This is a very athletic breed, and German Shepherds require a lot of attention and play. They will not thrive if left alone for long periods and can quickly develop separation anxiety. However, the time and affection you put into this majestic breed will be rewarded tenfold with their loyal and eager-to-please nature!
German Shepherd Dogs are generally quite easy to care for, but they do have some specific care needs to help prevent health problems. These energetic dogs require plenty of exercise, and they need plenty of mental stimulation to prevent behavioral problems from developing.
German Shepherds have a dense double coat; this becomes thicker in the winter and the main shedding season is spring. A twice-weekly groom with a soft brush will be sufficient to remove loose hair and keep the skin healthy. During shedding season a grooming mitt is useful to remove the finer hairs. Luckily, the thick coat resists dirt and a bath once a month should be sufficient – any more than this will strip the healthy oils from the coat.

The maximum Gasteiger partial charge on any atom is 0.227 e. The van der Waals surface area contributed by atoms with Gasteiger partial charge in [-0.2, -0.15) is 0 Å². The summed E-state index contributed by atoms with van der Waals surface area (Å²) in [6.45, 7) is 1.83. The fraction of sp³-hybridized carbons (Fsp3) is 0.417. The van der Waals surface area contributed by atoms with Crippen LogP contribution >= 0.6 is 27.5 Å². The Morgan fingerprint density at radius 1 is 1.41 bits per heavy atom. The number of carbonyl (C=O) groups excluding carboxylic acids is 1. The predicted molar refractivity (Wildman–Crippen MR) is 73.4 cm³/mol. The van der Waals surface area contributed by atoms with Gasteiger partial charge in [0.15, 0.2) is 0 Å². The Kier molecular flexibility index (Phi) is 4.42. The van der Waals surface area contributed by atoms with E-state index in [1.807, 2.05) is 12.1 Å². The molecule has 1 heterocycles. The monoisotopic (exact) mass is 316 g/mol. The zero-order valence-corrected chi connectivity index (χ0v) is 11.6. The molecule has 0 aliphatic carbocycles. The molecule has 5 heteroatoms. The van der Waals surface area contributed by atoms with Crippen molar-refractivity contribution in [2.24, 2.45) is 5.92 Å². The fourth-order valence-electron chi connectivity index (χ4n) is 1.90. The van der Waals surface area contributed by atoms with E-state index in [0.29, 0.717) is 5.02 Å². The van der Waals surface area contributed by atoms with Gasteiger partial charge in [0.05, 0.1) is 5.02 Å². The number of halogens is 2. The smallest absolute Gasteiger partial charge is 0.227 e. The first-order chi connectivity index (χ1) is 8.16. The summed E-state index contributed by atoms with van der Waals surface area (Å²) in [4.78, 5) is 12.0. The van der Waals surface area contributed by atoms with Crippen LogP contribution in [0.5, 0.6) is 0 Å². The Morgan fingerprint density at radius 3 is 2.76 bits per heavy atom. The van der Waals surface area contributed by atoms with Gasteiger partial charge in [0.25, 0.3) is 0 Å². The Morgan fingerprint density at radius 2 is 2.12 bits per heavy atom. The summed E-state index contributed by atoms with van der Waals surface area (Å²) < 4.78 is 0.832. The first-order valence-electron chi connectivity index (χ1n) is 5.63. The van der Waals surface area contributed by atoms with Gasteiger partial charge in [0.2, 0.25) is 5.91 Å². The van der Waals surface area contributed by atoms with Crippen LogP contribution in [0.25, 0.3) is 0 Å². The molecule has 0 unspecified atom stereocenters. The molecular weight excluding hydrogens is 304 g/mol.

It is essential to keep your German Shepherd’s nails trimmed to prevent breakages and snagging. Check the ears regularly for signs of infection. Brushing the teeth daily will help to maintain good dental health and prevent dental disease.
German Shepherd dogs do not have any special dietary requirements and will normally thrive on a good quality complete diet. Weigh the food to accurately monitor your dog’s food intake. Avoid adding in extra treats such as titbits and table scraps. German Shepherds have a sensitive digestive system and some foods can cause stomach upsets.
To prevent bloating, split your German Shepherd’s daily food allowance into at least two meals per day. Extend the time it takes to eat each meal by using slow feeder bowls. Avoid exercising your German Shepherd immediately after feeding.
German Shepherd Dogs are intelligent and eager to please – this is a dog which was bred to work! They are fun and rewarding dogs to train, easily motivated by food and praise. They respond well to positive training methods with clear and concise instructions.
Putting the effort into training your German Shepherd puppy will help to build a good foundation for life. Socialization is vital for this breed, as they can become overprotective of their human family and wary of strangers. Taking the time to introduce your German Shepherd to as many different people, dogs and situations as possible will reap huge benefits later in life.